Pens name new medical team
The Penguins have fired their longtime team physician, Dr. Charles Burke.
Burke, 57, who oversaw center Sidney Crosby's concussion treatment and Mario Lemieux's career-long back problems, told the Tribune-Review on Thursday night he was informed July 10 that he and the team's medical staff were being dismissed.
The team broke the news to him during its prospect camp at Consol Energy Center, Burke said.
The Penguins are replacing their medical team as part of a proposed move by 2014 to a hockey facility in Cranberry that will be in conjunction with UPMC, the team confirmed in a statement Friday.
Three UPMC specialists will oversee medical treatment of personnel next season, led by Dr. Christopher Harner, president of the American Orthopedic Society for Sports Medicine. Harner is one of the founders of the UPMC Center for Sports Medicine.
Assisting Harner will be Dr. Tanya Hagen as associate team physician. Her specialty is internal medicine. Dr. Dharmesh Vyas will serve as the Penguins assistant team physician. Vyas, like Harner, is an orthopedic surgeon.
Either Harner, Hagen or Dharmesh will travel to all Penguins road games. The Penguins will be only the second NHL team with a traveling road physician, joining the Chicago Blackhawks.
The Penguins will have access to more than 15 UPMC specialists as part of the medical staff shake up.
The arrangement between the Penguins and UPMC is similar to the one the Steelers have with UPMC at their South Side practice facility.
The Penguins and UPMC are awaiting approval from Cranberry officials to move forward with their plans.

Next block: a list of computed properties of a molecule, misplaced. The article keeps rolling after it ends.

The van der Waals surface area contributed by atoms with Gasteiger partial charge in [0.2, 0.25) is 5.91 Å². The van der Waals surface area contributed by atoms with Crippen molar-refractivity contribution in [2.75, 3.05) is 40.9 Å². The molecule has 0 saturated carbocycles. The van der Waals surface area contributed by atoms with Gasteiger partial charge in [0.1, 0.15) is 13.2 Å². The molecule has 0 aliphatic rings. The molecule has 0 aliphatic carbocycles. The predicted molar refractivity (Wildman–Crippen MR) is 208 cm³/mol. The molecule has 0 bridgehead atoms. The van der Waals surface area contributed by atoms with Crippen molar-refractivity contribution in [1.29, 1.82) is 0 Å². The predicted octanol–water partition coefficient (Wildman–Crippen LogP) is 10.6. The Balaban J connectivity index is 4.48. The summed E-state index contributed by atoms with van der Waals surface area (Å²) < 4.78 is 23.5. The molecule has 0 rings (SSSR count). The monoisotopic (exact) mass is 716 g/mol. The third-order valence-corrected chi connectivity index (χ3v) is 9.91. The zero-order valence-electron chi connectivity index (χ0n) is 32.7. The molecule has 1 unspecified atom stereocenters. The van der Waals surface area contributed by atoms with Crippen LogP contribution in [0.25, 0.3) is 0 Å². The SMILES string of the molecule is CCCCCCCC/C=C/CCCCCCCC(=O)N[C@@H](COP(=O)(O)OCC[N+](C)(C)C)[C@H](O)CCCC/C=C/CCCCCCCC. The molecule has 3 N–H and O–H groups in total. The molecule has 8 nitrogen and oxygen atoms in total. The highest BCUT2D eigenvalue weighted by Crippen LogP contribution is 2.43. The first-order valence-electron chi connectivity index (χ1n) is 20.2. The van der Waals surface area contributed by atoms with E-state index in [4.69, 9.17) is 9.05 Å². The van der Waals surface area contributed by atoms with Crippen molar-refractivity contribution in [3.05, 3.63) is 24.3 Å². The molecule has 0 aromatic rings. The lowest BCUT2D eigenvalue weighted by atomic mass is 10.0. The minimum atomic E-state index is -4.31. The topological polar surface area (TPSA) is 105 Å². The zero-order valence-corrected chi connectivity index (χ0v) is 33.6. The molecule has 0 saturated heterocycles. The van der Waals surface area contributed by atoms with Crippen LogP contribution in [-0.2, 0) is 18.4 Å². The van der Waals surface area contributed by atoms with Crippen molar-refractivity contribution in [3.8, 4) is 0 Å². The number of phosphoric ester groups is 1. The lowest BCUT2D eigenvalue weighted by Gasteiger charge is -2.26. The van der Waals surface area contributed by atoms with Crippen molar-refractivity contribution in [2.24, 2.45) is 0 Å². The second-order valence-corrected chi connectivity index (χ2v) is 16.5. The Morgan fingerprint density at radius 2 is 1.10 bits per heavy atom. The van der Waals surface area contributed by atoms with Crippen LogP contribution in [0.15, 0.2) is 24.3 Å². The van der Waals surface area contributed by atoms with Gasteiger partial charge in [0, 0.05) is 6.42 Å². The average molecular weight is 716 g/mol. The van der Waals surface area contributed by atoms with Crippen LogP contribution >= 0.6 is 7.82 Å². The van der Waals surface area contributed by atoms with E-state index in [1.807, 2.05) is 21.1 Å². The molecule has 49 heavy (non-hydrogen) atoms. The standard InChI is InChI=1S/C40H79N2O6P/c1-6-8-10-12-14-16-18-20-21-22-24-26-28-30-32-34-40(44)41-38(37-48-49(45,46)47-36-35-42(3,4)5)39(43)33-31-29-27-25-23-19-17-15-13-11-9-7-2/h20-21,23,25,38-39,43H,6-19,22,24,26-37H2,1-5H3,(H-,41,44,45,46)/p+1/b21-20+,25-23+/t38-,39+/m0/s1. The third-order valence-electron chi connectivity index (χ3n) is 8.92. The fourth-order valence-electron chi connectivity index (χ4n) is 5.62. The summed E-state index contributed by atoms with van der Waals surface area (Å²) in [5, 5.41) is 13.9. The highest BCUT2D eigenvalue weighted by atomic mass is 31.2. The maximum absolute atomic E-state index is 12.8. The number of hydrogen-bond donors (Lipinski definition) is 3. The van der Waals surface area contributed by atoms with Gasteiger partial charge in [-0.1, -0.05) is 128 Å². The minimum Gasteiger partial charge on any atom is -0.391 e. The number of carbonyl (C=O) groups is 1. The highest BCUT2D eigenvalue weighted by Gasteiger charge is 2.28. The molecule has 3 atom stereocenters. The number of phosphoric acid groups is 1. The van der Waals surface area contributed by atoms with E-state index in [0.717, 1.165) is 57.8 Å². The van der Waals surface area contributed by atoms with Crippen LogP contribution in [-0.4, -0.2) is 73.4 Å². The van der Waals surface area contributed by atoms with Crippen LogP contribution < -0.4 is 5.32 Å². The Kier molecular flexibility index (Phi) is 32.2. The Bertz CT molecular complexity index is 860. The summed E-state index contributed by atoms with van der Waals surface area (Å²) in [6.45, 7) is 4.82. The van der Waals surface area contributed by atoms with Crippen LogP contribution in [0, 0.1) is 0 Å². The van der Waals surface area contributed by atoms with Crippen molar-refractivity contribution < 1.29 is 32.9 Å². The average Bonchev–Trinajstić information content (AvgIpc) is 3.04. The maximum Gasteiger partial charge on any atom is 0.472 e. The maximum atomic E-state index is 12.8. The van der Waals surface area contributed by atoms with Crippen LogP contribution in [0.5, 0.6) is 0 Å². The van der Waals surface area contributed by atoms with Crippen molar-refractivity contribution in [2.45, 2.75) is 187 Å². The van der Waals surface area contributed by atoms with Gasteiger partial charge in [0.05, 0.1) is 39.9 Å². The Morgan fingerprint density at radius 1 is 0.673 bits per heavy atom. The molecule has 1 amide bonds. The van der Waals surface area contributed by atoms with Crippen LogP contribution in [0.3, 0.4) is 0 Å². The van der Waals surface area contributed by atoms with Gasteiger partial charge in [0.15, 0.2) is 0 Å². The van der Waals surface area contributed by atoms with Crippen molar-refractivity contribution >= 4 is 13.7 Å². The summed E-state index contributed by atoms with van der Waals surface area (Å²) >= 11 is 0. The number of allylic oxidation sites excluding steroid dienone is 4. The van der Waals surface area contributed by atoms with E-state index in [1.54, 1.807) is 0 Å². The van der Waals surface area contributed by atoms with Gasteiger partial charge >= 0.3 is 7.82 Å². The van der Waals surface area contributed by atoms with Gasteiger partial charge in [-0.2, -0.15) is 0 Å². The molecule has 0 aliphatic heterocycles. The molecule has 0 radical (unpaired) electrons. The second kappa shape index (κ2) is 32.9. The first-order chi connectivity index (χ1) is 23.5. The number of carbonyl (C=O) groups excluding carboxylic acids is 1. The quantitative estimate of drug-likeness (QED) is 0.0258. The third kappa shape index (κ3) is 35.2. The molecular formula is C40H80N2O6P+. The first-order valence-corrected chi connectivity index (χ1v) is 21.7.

Burke, an orthopedic surgeon, served as Penguins head physician since the 1988. He was also on the team's medical staff from 1983-86. He is affliated with but not employed by UPMC, just like Dr. James Bradley, the Steelers team physician.
In addition to Burke, EMS workers and vision and dental specialists who worked for the Penguins also were dismissed.
Burke twice cleared Crosby to return to play last season, but Crosby has played in only 63 regular-season games dating to January 2011, when he suffered his concussion.
Michael Collins, a clinical psychologist with extensive neuropsychology training who heads the UPMC Sports Medicine Concussion Program, also played a key role in Crosby's treatment for this injury. However, Crosby sought the outside opinion of several other concussion specialists during his treatment, including a chiropractor in Florida and surgeons in California and Philadelphia.
Burke developed, and is past director of, the NHL Concussion Program, the world's largest study investigating the effects of head injuries in sports.
Penguins CEO David Morehouse, who could not be reached for comment, said in the statement that Burke “has been such an integral part of the... medical team over the past 24 years.”
Show commenting policy
TribLive commenting policy
- Penguins’ Sutter is determined to keep scoring pressure on
- Penguins notebook: Malkin picture muddy
- Penguins notebook: Crosby ‘confident’ despite limited preseason time
- Despres is relishing his regular role on Penguins’ blue line
- Penguins notebook: Scuderi OK with new defensive system
- Healthy again, Penguins’ Dupuis eager for game action
- Penguins’ Kapanen impressing under tutelage of Maatta
- Penguins notebook: Consol ice still a matter of concern
- Penguins’ Kapanen bolsters chance to make team in exhibition win
- Penguins notebook: Injury to sideline Bennett 6 weeks
- Penguins notebook: Wild beat Pens behind Pominville’s hat trick